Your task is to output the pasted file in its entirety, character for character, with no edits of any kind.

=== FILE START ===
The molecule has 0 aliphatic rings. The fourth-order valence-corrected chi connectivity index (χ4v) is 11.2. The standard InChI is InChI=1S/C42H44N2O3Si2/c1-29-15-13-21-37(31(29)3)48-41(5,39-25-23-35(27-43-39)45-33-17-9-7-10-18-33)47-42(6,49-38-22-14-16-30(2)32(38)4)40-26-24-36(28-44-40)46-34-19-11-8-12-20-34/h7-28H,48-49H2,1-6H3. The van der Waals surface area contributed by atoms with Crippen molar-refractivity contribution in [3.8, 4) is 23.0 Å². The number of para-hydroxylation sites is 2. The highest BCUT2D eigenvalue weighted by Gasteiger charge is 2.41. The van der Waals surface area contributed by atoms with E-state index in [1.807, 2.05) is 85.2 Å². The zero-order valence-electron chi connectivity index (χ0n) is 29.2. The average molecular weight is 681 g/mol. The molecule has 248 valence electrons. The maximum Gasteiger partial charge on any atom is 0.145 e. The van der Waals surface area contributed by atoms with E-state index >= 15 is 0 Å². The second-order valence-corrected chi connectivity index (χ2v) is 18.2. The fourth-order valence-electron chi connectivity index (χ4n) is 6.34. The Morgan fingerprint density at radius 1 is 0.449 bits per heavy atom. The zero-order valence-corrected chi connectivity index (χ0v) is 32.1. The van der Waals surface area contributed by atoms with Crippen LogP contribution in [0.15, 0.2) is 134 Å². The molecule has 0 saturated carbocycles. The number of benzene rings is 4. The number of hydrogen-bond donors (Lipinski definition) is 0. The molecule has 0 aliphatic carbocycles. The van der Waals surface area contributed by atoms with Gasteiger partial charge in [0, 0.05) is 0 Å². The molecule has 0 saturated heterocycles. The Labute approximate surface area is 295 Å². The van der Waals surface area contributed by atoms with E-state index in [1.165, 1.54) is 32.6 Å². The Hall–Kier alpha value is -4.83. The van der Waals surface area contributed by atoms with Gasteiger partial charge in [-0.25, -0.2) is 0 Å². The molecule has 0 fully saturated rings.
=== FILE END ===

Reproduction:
The molecule has 0 aliphatic rings. The fourth-order valence-corrected chi connectivity index (χ4v) is 11.2. The standard InChI is InChI=1S/C42H44N2O3Si2/c1-29-15-13-21-37(31(29)3)48-41(5,39-25-23-35(27-43-39)45-33-17-9-7-10-18-33)47-42(6,49-38-22-14-16-30(2)32(38)4)40-26-24-36(28-44-40)46-34-19-11-8-12-20-34/h7-28H,48-49H2,1-6H3. The van der Waals surface area contributed by atoms with Crippen molar-refractivity contribution in [3.8, 4) is 23.0 Å². The number of para-hydroxylation sites is 2. The highest BCUT2D eigenvalue weighted by Gasteiger charge is 2.41. The van der Waals surface area contributed by atoms with E-state index in [1.807, 2.05) is 85.2 Å². The zero-order valence-electron chi connectivity index (χ0n) is 29.2. The average molecular weight is 681 g/mol. The molecule has 248 valence electrons. The maximum Gasteiger partial charge on any atom is 0.145 e. The van der Waals surface area contributed by atoms with E-state index >= 15 is 0 Å². The second-order valence-corrected chi connectivity index (χ2v) is 18.2. The fourth-order valence-electron chi connectivity index (χ4n) is 6.34. The Morgan fingerprint density at radius 1 is 0.449 bits per heavy atom. The zero-order valence-corrected chi connectivity index (χ0v) is 32.1. The van der Waals surface area contributed by atoms with Crippen LogP contribution in [0.15, 0.2) is 134 Å². The molecule has 0 saturated carbocycles. The number of benzene rings is 4. The number of hydrogen-bond donors (Lipinski definition) is 0. The molecule has 0 aliphatic carbocycles. The van der Waals surface area contributed by atoms with Gasteiger partial charge in [0, 0.05) is 0 Å². The molecule has 0 saturated heterocycles. The Labute approximate surface area is 295 Å². The van der Waals surface area contributed by atoms with E-state index in [1.165, 1.54) is 32.6 Å². The Hall–Kier alpha value is -4.83. The van der Waals surface area contributed by atoms with Gasteiger partial charge in [-0.25, -0.2) is 0 Å². The molecule has 0 fully saturated rings.